I’m writing this in August of 2017, which means it’ll probably get published around September or October — over a decade since I’ve graduated from school. Every other semester during my time at the University of Waterloo, I would look at job postings and prepare to apply for my co-op term.
At the time, job descriptions were typically very plain. The more clever companies would use their allotted writing to grab the reader’s attention and make a strong impression amidst all the other boring job postings. For example, I still remember a company in Quebec using the job title “Human Cannonball” to describe the role of a tester. They also used “Death Ray,” I can’t recall for what role though. (You, dear reader, may be able to figure it out.)
Clearly, they were effective to a certain degree. Over ten years later I still remember them fondly.
Then, shortly after I graduated, I started seeing the second iteration of this technique. I started seeing companies look for a “Rock Star Developer” or “Code Ninja” to join their team in the Web 2.0 era. It was probably very effective the first couple of times, but then everybody did it and it became very played out. It made the opposite impression of the more novel first wave — I want to roll my eyes every time I see this. This stream of thought still perpetuates, as we see articles now building on that analogy.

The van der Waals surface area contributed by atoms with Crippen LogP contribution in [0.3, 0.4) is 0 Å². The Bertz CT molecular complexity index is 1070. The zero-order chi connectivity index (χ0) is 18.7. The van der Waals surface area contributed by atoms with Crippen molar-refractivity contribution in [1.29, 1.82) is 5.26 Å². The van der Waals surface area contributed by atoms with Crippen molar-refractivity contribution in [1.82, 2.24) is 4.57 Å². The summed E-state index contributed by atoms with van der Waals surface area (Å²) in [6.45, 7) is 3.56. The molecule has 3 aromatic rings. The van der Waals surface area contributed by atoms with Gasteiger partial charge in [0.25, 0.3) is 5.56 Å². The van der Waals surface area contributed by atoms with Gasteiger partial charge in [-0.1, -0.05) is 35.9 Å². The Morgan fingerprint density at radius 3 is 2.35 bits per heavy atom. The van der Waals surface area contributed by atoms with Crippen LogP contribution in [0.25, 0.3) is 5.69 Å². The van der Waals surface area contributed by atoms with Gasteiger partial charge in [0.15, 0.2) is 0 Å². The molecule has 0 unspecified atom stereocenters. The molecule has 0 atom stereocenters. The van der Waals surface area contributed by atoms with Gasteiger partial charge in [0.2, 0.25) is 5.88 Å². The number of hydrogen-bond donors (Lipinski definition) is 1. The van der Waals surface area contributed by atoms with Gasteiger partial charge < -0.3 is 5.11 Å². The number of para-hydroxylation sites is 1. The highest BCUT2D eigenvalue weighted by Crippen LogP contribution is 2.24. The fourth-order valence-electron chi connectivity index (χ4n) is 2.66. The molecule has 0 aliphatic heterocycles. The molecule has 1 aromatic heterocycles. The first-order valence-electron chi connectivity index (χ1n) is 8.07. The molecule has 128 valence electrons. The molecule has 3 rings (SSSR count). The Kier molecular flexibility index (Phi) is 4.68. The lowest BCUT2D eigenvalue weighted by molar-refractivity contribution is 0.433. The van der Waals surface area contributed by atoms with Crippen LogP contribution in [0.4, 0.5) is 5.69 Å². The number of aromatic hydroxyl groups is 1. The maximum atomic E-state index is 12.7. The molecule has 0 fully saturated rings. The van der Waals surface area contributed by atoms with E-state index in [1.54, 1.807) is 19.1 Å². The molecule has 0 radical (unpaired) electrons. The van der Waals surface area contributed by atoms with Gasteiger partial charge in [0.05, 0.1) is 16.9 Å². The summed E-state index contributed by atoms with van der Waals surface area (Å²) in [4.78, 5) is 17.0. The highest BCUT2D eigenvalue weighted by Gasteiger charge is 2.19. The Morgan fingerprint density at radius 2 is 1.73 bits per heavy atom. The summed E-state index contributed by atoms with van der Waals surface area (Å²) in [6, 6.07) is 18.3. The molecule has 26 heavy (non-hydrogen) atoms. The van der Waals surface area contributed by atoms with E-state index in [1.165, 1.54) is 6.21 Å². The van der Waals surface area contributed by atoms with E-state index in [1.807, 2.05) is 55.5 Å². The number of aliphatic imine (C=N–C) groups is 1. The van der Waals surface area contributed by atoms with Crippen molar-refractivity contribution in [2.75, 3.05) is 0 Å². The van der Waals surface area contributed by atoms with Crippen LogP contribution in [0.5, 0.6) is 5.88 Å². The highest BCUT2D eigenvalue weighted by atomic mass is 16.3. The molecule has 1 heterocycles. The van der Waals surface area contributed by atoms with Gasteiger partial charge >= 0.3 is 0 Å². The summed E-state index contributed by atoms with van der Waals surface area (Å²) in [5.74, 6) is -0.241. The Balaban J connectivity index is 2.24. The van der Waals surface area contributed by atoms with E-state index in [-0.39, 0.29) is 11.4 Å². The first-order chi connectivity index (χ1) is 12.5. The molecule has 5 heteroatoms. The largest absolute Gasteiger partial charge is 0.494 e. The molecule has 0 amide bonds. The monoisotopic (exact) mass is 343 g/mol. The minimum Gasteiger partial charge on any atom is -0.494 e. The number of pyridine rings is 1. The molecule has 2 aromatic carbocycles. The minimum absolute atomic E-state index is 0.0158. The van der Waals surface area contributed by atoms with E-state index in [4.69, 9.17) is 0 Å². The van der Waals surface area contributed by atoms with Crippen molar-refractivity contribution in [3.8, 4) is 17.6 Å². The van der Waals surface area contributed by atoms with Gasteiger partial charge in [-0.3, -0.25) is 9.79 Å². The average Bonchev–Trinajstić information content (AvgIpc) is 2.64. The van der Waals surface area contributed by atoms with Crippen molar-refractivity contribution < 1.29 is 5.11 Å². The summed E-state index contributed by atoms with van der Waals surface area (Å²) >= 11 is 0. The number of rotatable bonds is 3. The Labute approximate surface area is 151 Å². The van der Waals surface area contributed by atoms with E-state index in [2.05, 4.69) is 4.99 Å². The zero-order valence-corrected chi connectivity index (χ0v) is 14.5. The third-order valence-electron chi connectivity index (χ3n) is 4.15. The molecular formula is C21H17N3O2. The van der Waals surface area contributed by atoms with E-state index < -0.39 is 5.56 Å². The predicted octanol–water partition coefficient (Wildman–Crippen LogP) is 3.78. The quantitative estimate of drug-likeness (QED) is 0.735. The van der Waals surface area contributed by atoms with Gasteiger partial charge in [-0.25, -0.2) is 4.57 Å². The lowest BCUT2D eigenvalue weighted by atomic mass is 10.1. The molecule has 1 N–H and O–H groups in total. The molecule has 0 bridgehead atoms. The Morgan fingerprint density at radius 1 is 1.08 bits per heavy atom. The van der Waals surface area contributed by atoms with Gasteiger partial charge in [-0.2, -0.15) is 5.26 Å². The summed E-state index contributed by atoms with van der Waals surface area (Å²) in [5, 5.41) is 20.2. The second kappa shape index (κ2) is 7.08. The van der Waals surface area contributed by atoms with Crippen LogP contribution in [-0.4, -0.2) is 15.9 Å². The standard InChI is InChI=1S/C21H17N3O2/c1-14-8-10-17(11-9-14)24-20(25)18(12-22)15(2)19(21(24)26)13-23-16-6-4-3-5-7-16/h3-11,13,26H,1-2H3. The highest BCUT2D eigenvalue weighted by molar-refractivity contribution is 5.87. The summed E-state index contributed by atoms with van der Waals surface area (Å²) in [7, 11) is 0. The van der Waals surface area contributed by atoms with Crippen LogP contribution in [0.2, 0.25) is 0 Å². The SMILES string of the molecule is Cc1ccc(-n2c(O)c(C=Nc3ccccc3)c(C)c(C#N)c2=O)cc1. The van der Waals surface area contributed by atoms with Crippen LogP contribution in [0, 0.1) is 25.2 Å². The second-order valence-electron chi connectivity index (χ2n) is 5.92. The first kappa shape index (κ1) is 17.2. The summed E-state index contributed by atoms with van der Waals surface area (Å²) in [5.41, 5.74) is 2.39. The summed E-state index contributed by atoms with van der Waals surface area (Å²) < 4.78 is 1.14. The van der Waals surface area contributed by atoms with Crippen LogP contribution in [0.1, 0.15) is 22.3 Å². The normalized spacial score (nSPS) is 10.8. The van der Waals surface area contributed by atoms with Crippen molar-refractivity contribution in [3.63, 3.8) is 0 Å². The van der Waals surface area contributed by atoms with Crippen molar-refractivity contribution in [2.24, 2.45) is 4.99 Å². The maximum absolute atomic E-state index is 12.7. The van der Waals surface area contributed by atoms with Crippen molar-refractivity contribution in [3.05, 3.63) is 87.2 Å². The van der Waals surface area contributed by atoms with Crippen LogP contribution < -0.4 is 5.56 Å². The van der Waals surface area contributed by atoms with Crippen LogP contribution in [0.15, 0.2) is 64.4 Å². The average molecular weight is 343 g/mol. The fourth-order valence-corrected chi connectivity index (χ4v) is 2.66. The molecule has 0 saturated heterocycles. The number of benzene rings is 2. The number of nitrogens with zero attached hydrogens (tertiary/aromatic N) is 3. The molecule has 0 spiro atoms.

I’m uncertain if companies are necessarily looking for “rock stars,” but I do understand they want to project that candidates they’re hiring are awesome. We all want to express that. But if you’re hiring a rockstar, what does that make the rest of the team?
And even if you do succeed, and have now hired a bunch of “rock stars,” you don’t have a team. You have a bunch of “rock stars.” In reality, rock stars typically don’t play well with others (consider these examples), and each member is typically just in it for themselves.
We all know the power of hiring an “A player,” but a “rock star” is absolutely the most backward way of thinking about this when it comes to building a great team. More bothersome is the careless use of this term. I believe some companies confuse the difference between an “A player” and a “rock star.” They don’t do the hard work of defining what an “A player” means to their team, so they just go with the flow and look for a “rock star.”
We define an “A player” according to our culture and what outcomes we expect from them. I’ve already written a bit about Flipp’s culture and company values, but I want to contrast an “A player” with a “rock star.”
An A Player is Team First, a Rock Star is in it for Themselves